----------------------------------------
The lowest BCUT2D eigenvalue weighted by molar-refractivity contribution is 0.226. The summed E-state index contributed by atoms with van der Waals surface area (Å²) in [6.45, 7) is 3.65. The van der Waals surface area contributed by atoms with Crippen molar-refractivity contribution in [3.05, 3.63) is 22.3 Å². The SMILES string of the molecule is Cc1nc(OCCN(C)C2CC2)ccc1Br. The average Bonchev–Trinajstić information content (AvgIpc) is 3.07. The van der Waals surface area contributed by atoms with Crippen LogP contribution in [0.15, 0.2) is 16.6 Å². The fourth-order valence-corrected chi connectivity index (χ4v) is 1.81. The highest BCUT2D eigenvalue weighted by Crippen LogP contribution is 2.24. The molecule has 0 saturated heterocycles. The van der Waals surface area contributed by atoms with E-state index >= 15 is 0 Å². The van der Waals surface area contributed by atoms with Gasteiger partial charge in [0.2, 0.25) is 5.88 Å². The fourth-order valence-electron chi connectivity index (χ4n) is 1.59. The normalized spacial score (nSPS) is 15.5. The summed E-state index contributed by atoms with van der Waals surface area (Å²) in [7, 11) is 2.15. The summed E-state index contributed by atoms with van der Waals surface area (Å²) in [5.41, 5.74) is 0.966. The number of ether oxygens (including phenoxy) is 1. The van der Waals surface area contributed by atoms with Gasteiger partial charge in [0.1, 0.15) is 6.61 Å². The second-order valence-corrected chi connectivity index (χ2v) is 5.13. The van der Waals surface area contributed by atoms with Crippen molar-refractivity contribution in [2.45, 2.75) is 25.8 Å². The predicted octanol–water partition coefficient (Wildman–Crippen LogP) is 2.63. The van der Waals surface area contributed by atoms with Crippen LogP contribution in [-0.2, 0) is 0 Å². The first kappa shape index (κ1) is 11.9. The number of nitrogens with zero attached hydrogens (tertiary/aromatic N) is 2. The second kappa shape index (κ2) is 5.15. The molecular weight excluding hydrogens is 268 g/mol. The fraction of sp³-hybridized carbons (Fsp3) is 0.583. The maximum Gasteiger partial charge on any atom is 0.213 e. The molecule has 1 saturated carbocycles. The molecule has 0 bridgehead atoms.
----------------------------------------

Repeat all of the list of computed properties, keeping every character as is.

The lowest BCUT2D eigenvalue weighted by molar-refractivity contribution is 0.226. The summed E-state index contributed by atoms with van der Waals surface area (Å²) in [6.45, 7) is 3.65. The van der Waals surface area contributed by atoms with Crippen molar-refractivity contribution in [3.05, 3.63) is 22.3 Å². The SMILES string of the molecule is Cc1nc(OCCN(C)C2CC2)ccc1Br. The average Bonchev–Trinajstić information content (AvgIpc) is 3.07. The van der Waals surface area contributed by atoms with Crippen LogP contribution in [0.15, 0.2) is 16.6 Å². The fourth-order valence-corrected chi connectivity index (χ4v) is 1.81. The highest BCUT2D eigenvalue weighted by Crippen LogP contribution is 2.24. The molecule has 0 saturated heterocycles. The van der Waals surface area contributed by atoms with E-state index >= 15 is 0 Å². The van der Waals surface area contributed by atoms with Gasteiger partial charge in [0.2, 0.25) is 5.88 Å². The fourth-order valence-electron chi connectivity index (χ4n) is 1.59. The normalized spacial score (nSPS) is 15.5. The summed E-state index contributed by atoms with van der Waals surface area (Å²) in [7, 11) is 2.15. The summed E-state index contributed by atoms with van der Waals surface area (Å²) in [5.41, 5.74) is 0.966. The number of ether oxygens (including phenoxy) is 1. The van der Waals surface area contributed by atoms with Gasteiger partial charge in [0.1, 0.15) is 6.61 Å². The second-order valence-corrected chi connectivity index (χ2v) is 5.13. The van der Waals surface area contributed by atoms with Crippen molar-refractivity contribution in [2.45, 2.75) is 25.8 Å². The predicted octanol–water partition coefficient (Wildman–Crippen LogP) is 2.63. The van der Waals surface area contributed by atoms with Crippen LogP contribution in [-0.2, 0) is 0 Å². The first kappa shape index (κ1) is 11.9. The number of nitrogens with zero attached hydrogens (tertiary/aromatic N) is 2. The second kappa shape index (κ2) is 5.15. The molecular weight excluding hydrogens is 268 g/mol. The fraction of sp³-hybridized carbons (Fsp3) is 0.583. The maximum Gasteiger partial charge on any atom is 0.213 e. The molecule has 1 saturated carbocycles. The molecule has 0 bridgehead atoms.